CS 313  Homework 9  Prolog
Due: Wednesday 12/1 at 10am
This assignment consists of several programming problems in Prolog. Installation instructions for SWIProlog are here.The assignment has two parts; the first part you have to solve individually, but on the second part you are strongly encouraged to work in groups of two. Please submit your code for this homework as a single file hw9.pl containing all your code. For part two, if you work on a team, only one person should have the code in their hw9.pl file, the other person should just have a comment indicating the name of the team member submitting the code.
As always, include sample output (as comments in your file). Upload your file via the HW 9 submission page by 10am on Wednesday.
Part 1  to be done individually
 (Sethi, problem 11.3)
Define relations to determine:
 Is a list a permutation of another list? (You may use a helper function.)
 Does a list have an even number of elements? (Without using any helpers, like length.)
 Is a list formed by merging two lists? (Let "merging" mean interleaving the elements of the two lists while keeping them in order.)
 Is a list a palindrome; that is, does it read the same from left to right as it does from right to left?
Sample output:

? permute([a, b, c], [b, a, c]). true . ? permute([1, 2, 2], [2, 1, 1]). false. ? permute([1, 2, 2], [2, 2, 1]). true .

? evenLength([1,2,3]). false. ? evenLength([1,2,3,4]). true. ? evenLength([1,2,3,4,5]). false.

? mergeLists([a,b],[c,d,e],[a,c,d,e,b]). true . ? mergeLists([a,b],[1,2,3],[1,a,2,b,3]). true . ? mergeLists([a,b],[1,2],[1,2,a,b]). true . ? mergeLists([a,b],[1,2],[1,2,b,a]). false. ? mergeLists([1,2], [3], X). X = [1, 2, 3] ; X = [1, 3, 2] ; X = [3, 1, 2] ; false.

? palindrome([1,2,3]). false. ? palindrome([1,2,3,2,1]). true. ? palindrome([1,2T]). T = [1] ; T = [2, 1] ; T = [_G318, 2, 1] .
 (Sethi, problem 11.4a)
Define a relation to remove adjacent duplicates.
Sample output:? removeDup([1,2,2,3,3,3,4,5,5], X). X = [1, 2, 3, 4, 5] . ? removeDup([2,2,1,1,2,2,a,a,1,1,1], X). X = [2, 1, 2, a, 1] .
 (Sethi, problem 11.6b)
Define a relation to compute factorial in tailrecursive fashion.
Sample output:? factorial(10, X). X = 3628800 .
Part 2  can (should!) be done in groups of two
 Extend the file bst.pl
(here's a .txt version)
to handle insertion and deletion in binary search trees.
 Insertion:
insert(N, T, Result)
should insert the number N into tree T and return the result in Result. If N is already contained in T, nothing should happen (i.e., Result = T). Sample output:? insert(3, nil, Result). Result = node(3, nil, nil) . ? insert(3, node(2, nil, nil), Result), show(Result). 3 2 Result = node(2, nil, node(3, nil, nil)) ? insert(3, node(3, nil, nil), Result). Result = node(3, nil, nil) . ? mytree1(T), insert(6, T, Result), show(Result). 9 8 7 6 5 3 T = node(5, node(3, nil, nil), node(8, node(7, nil, nil), node(9, nil, nil))) Result = node(5, node(3, nil, nil), node(8, node(7, node(6, nil, nil), nil), node(9, nil, nil))) .
 Deletion:
remove(N, T, Result)
should remove the number N from tree T and return the result in Result. If N is not contained in T, nothing should happen (i.e., Result = T). The algorithm for deletion is as follows (let N be the node to be deleted): if N is a leaf, return nil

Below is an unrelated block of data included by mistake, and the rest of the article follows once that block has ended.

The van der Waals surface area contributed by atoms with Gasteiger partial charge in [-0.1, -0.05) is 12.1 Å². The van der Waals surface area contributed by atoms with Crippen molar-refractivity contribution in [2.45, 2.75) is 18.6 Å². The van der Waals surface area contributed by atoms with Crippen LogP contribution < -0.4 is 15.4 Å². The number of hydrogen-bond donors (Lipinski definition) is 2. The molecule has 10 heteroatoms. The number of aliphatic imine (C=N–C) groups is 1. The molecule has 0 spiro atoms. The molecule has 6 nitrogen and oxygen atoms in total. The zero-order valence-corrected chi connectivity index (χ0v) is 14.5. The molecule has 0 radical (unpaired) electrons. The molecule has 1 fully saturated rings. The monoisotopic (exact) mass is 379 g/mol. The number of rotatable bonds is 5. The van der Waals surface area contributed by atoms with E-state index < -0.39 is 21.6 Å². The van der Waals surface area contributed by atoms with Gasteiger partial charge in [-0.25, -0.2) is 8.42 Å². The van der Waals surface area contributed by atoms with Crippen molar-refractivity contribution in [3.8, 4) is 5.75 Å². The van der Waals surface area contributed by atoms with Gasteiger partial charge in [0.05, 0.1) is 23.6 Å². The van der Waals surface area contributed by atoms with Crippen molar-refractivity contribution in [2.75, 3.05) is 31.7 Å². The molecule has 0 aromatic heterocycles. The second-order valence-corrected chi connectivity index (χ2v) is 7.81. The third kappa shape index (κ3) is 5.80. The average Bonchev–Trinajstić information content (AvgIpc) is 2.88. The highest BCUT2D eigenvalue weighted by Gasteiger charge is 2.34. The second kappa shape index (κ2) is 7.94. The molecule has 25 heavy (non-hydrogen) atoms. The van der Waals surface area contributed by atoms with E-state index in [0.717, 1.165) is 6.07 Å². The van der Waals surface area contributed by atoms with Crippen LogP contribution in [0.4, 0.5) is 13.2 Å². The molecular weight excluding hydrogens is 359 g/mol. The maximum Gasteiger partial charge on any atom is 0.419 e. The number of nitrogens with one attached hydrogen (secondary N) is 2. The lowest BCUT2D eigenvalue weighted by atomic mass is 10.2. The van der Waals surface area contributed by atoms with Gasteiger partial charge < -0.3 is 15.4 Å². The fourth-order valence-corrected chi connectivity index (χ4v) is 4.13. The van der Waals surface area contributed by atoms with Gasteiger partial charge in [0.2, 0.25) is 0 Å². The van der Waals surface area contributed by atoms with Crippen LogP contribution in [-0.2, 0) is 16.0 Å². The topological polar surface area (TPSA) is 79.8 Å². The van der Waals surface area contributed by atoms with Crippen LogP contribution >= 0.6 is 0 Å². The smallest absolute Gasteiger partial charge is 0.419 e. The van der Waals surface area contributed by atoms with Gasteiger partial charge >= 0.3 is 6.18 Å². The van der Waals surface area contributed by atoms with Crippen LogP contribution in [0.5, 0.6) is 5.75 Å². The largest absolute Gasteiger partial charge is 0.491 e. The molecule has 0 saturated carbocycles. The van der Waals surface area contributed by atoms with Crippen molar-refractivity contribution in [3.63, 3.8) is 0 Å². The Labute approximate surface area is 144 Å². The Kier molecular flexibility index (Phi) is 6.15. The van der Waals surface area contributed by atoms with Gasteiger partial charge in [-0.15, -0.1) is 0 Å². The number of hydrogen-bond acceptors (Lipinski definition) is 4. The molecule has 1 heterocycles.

if N has only one child, return that child
 if N has two children, replace N's value with the maximum value in the left subtree, and remove that value from the left subtree.
? remove(3, node(3, nil, nil), Result). Result = nil . ? remove(3, node(3, node(2, nil, nil), nil), Result). Result = node(2, nil, nil) . ? remove(2, node(3, node(2, nil, nil), nil), Result). Result = node(3, nil, nil) . ? remove(1, node(3, node(2, nil, nil), nil), Result). Result = node(3, node(2, nil, nil), nil) . ? mytree1(T), show(T). 9 8 7 5 3 ? mytree1(T), remove(5, T, Result), show(Result). 9 8 7 3 ? mytree1(T), remove(8, T, Result), show(Result). 9 7 5 3 ? T=node(4,node(2,node(1,nil,nil),node(3,nil,nil)),node(5,nil,nil)),show(T). 5 4 3 2 1 ? T=node(4,node(2,node(1,nil,nil),node(3,nil,nil)),node(5,nil,nil)),  remove(4, T, Result), show(Result). 5 3 2 1
 Insertion:
 Extend Pete's puzzle solver
pete1.pl
(here's a .txt version)
to handle expressions in which the equal sign is not in the middle. E.g.,
? solve(6,2,7,8). 6=2*78 ? solve(3,6,1,1). 3=6/ (1+1) ? solve(1,2,3,9). (1+2)*3=9 ? solve(5,6,3,7). 5+6/3=7
 Extend Pete's puzzle solver again, this time to handle the unary
operators "" and square root ("sqrt") in each subexpression. If your
program does not always come up with the simplest expressions first 
that's ok.
Sample output (if yours is slightly different, that's ok too  as long as it finds an answer):
? solve(1,2,3,9). 1+2=sqrt(3*sqrt(9)) ? solve(2,4,3,1).  (2+ (4))=sqrt(3+1) ? solve(2,4,3,8). 2+sqrt(4)*3=8 ? solve(4,2,6,7). sqrt(4)/2=  (6+ (7)) ? solve(8,6,3,7). 8+ (6)=sqrt(3+7)
Your program should also be able to solve the following puzzles:9 4 6 8 3 7 8 6 4 4 5 2 6 4 7 2
 Extra credit (varying amounts, depending on difficulty):
Extend Pete's puzzle
solver further. Possibilities include: exponentiation, nth
root, factorial, and an arbitrary number of unary operators (but
trying the fewest number first). (Let's not use "mod" as a valid
operation.) Most of these are quite tricky
 some (like factorial) require defining new arithmetic
functions, others (like exponentiation) require several checks
on valid parameters. Ask me for help if you get stuck.
Which of the following puzzles can your program solve?
3 5 2 2 3 5 7 0 4 6 5 0 1 7 4 1 1 7 5 7 3 5 2 5 4 7 3 7 7 4 7 9 8 6 8 0 5 8 5 7